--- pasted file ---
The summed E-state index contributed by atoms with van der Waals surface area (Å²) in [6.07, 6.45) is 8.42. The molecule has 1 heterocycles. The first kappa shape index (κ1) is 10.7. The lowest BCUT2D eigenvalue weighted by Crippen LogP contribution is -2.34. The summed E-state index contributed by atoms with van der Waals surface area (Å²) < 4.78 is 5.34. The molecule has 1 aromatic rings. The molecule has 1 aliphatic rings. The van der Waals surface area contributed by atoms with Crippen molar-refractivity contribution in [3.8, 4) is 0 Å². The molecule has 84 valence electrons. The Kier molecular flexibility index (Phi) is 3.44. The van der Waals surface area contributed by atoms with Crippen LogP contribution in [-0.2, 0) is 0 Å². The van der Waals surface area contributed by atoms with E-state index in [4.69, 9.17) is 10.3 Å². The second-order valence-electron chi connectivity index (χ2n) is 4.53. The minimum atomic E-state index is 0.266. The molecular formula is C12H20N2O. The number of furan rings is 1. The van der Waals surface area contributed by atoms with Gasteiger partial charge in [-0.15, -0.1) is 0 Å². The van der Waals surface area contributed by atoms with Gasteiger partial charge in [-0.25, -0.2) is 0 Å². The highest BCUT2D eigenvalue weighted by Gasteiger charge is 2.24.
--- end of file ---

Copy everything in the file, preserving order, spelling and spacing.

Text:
The summed E-state index contributed by atoms with van der Waals surface area (Å²) in [6.07, 6.45) is 8.42. The molecule has 1 heterocycles. The first kappa shape index (κ1) is 10.7. The lowest BCUT2D eigenvalue weighted by Crippen LogP contribution is -2.34. The summed E-state index contributed by atoms with van der Waals surface area (Å²) < 4.78 is 5.34. The molecule has 1 aromatic rings. The molecule has 1 aliphatic rings. The van der Waals surface area contributed by atoms with Crippen molar-refractivity contribution in [3.8, 4) is 0 Å². The molecule has 84 valence electrons. The Kier molecular flexibility index (Phi) is 3.44. The van der Waals surface area contributed by atoms with Crippen LogP contribution in [-0.2, 0) is 0 Å². The van der Waals surface area contributed by atoms with E-state index in [4.69, 9.17) is 10.3 Å². The second-order valence-electron chi connectivity index (χ2n) is 4.53. The minimum atomic E-state index is 0.266. The molecular formula is C12H20N2O. The number of furan rings is 1. The van der Waals surface area contributed by atoms with Gasteiger partial charge in [-0.15, -0.1) is 0 Å². The van der Waals surface area contributed by atoms with Gasteiger partial charge in [-0.25, -0.2) is 0 Å². The highest BCUT2D eigenvalue weighted by Gasteiger charge is 2.24.